Fig. 2. Sale 92, Lot 9 | A Black Silk French Couture Dress, 1920s, attributed to Callot Soeurs, in a halter style with an extreme plunging back with gold lamé hem band. Together with an Alençon lace overlay. Sold for $4,250.
Callot Soeurs’ later work reflects the aesthetic revolution underway in fashion, decorative arts, and architecture. During the war, women entered the workforce in unprecedented numbers, enjoying activities and liberties they had previously been denied. The transfigurations that occurred in art were paralleled in fashion, and antiquated bodily ideals were subverted by the straight, almost tubular, figure of the “liberated and enfranchised” woman.Indeed, Callot experimented with the sleeker lines, harder edges, and flattened forms of modernism, as the taste for ornamentation declined. They began to incorporate elements of Art Deco and cubism into their romantic, feminine core. “Geometric in design,” noted Diana Vreeland, “the clothes relied on the motion of living women to breathe in a shape, a movement and a sexuality into an otherwise sterile form.”
Madeleine Vionnet, the head seamstress at Callot Soeurs from 1901-1907, could have easily inspired the designs for figs. 2 and 3. Once a student of Callot’s, she later became an influence, and forever remained an admirer, saying, “Without the example of the Callot Soeurs, I would have continued to make Fords. It is because of them that I have been able to make Rolls Royces.” In turn, Gerber began to utilize the bias cut, of which Vionnet was an early proponent. Light layers rather than volume give subtle depth in fig. 2 and 3, evoking Vionnet’s plunging backs and sleek, body-skimming silhouettes, while honoring their own dentellière roots. The second (Fig. 3), in floral silk, emulates the modern body shape, flattened and straight. Richard Martin notes, “Still of an older order in not eschewing ornament, the Callot Soeurs worked ornament subject to the plane. Amplification and accretion were deliberately avoided.”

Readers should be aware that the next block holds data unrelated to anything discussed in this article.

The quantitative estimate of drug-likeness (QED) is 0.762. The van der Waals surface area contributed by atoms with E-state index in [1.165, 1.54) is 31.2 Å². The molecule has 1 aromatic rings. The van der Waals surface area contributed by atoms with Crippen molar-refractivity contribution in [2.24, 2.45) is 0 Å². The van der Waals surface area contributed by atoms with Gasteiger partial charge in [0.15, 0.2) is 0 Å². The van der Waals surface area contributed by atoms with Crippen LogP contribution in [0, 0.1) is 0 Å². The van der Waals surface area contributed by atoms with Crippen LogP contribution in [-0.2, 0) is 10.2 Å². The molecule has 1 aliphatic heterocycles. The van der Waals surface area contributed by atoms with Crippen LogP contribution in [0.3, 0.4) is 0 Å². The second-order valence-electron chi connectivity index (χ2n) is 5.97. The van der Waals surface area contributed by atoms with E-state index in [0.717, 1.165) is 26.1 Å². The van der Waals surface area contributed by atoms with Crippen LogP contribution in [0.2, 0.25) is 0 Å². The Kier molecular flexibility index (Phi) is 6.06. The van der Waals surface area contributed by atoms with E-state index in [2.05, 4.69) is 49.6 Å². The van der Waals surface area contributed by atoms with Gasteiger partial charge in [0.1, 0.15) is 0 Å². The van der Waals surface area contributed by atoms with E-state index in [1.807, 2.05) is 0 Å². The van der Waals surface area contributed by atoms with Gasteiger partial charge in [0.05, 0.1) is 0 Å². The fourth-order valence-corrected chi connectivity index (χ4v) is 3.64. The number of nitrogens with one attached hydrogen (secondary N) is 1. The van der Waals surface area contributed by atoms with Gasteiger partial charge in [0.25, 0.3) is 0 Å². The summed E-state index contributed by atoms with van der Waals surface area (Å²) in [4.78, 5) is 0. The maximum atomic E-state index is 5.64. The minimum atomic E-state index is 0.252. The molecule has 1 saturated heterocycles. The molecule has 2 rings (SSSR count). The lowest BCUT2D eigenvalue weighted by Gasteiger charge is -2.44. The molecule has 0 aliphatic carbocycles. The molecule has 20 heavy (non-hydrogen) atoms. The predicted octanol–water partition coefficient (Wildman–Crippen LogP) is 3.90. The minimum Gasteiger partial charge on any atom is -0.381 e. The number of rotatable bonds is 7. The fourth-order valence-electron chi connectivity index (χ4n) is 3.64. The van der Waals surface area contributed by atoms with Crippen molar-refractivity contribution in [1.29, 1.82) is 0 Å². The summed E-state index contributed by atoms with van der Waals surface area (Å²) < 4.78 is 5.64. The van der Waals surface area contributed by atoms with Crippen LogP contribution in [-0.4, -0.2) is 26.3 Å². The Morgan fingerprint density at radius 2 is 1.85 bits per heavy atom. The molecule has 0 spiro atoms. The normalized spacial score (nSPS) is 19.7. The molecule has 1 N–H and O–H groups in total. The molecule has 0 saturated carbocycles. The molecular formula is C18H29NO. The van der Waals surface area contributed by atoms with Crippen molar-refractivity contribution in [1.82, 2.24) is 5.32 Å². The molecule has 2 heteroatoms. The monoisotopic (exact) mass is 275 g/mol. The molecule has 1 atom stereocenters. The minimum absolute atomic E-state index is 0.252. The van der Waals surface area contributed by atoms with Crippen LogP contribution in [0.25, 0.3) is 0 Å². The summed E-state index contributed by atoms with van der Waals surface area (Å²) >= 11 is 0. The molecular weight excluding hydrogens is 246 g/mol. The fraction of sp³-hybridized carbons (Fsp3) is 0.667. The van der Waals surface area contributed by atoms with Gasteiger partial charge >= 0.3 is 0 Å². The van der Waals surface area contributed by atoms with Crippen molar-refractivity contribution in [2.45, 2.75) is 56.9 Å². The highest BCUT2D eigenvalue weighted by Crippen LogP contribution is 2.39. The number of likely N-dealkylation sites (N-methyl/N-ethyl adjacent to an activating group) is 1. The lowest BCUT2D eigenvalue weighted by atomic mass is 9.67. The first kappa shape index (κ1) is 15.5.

Fig. 3. Sale 240, Lot 1 | A Pink and Green Silk Embroidered Dress, circa 1923, attributed to Callot Soeurs, pink silk ground with all over foliate embroidery, pink and green tulle trim around bottom. Sold for $782.
With its drop waist and architectural pockets, this coat was worn by a fashionable young woman, likely as part of a chic motoring ensemble. The owner of this garment, the daughter of an East-Coast industrialist family, acquired it at the age of twenty-one. One imagines her in a matching cloche hat, perhaps behind the wheel of a Model T as she ventures into the city. It is a work of “contrived simplicity,” in its unusual use of leather and complex, sweeping lines of a wrap coat that secures on the left hip with an Art Deco clasp. Its drop waist sits snugly on the hip, creating a straight, cylindrical silhouette with subtle volume in the torso. It also features a printed fur collar and cuffs, likely pony hair dyed to resemble an exotic animal, bringing warmth to the sleek blue calfskin. Women’s participation in the war effort led to limited adoption of military-style leather jackets, but the material had barely begun to enter mainstream fashion. Callot is responsible for one of the earliest uses of leather in couture, in a 1925 driving coat, housed in the Fashion Museum, Bath, UK.